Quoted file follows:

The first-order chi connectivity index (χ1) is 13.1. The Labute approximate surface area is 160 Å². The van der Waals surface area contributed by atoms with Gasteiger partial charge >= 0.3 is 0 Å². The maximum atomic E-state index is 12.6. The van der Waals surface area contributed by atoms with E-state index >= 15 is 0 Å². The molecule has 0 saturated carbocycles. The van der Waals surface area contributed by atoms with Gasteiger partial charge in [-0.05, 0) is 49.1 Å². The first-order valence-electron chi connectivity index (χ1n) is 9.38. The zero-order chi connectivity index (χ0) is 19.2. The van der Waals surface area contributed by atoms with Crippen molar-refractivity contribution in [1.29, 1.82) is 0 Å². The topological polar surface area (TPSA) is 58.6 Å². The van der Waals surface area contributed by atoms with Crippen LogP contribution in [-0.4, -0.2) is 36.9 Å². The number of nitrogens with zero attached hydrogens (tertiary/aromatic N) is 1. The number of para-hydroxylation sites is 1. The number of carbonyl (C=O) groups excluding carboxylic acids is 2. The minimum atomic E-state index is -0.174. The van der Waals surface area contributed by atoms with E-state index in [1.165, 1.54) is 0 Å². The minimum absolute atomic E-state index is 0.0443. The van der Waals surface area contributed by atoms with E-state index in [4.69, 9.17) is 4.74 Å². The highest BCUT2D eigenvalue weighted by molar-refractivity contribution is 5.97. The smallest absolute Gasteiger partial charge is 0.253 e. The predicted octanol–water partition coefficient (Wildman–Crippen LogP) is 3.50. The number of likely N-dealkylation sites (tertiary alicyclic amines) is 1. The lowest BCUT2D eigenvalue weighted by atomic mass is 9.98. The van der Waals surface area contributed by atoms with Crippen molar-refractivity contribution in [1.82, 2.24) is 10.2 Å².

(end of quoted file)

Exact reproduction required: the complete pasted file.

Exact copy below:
The first-order chi connectivity index (χ1) is 13.1. The Labute approximate surface area is 160 Å². The van der Waals surface area contributed by atoms with Gasteiger partial charge >= 0.3 is 0 Å². The maximum atomic E-state index is 12.6. The van der Waals surface area contributed by atoms with E-state index >= 15 is 0 Å². The molecule has 0 saturated carbocycles. The van der Waals surface area contributed by atoms with Gasteiger partial charge in [-0.05, 0) is 49.1 Å². The first-order valence-electron chi connectivity index (χ1n) is 9.38. The zero-order chi connectivity index (χ0) is 19.2. The van der Waals surface area contributed by atoms with Crippen molar-refractivity contribution in [1.29, 1.82) is 0 Å². The topological polar surface area (TPSA) is 58.6 Å². The van der Waals surface area contributed by atoms with Crippen LogP contribution in [-0.4, -0.2) is 36.9 Å². The number of nitrogens with zero attached hydrogens (tertiary/aromatic N) is 1. The number of para-hydroxylation sites is 1. The number of carbonyl (C=O) groups excluding carboxylic acids is 2. The minimum atomic E-state index is -0.174. The van der Waals surface area contributed by atoms with E-state index in [1.165, 1.54) is 0 Å². The minimum absolute atomic E-state index is 0.0443. The van der Waals surface area contributed by atoms with E-state index in [4.69, 9.17) is 4.74 Å². The highest BCUT2D eigenvalue weighted by molar-refractivity contribution is 5.97. The smallest absolute Gasteiger partial charge is 0.253 e. The predicted octanol–water partition coefficient (Wildman–Crippen LogP) is 3.50. The number of likely N-dealkylation sites (tertiary alicyclic amines) is 1. The lowest BCUT2D eigenvalue weighted by atomic mass is 9.98. The van der Waals surface area contributed by atoms with Crippen molar-refractivity contribution in [1.82, 2.24) is 10.2 Å².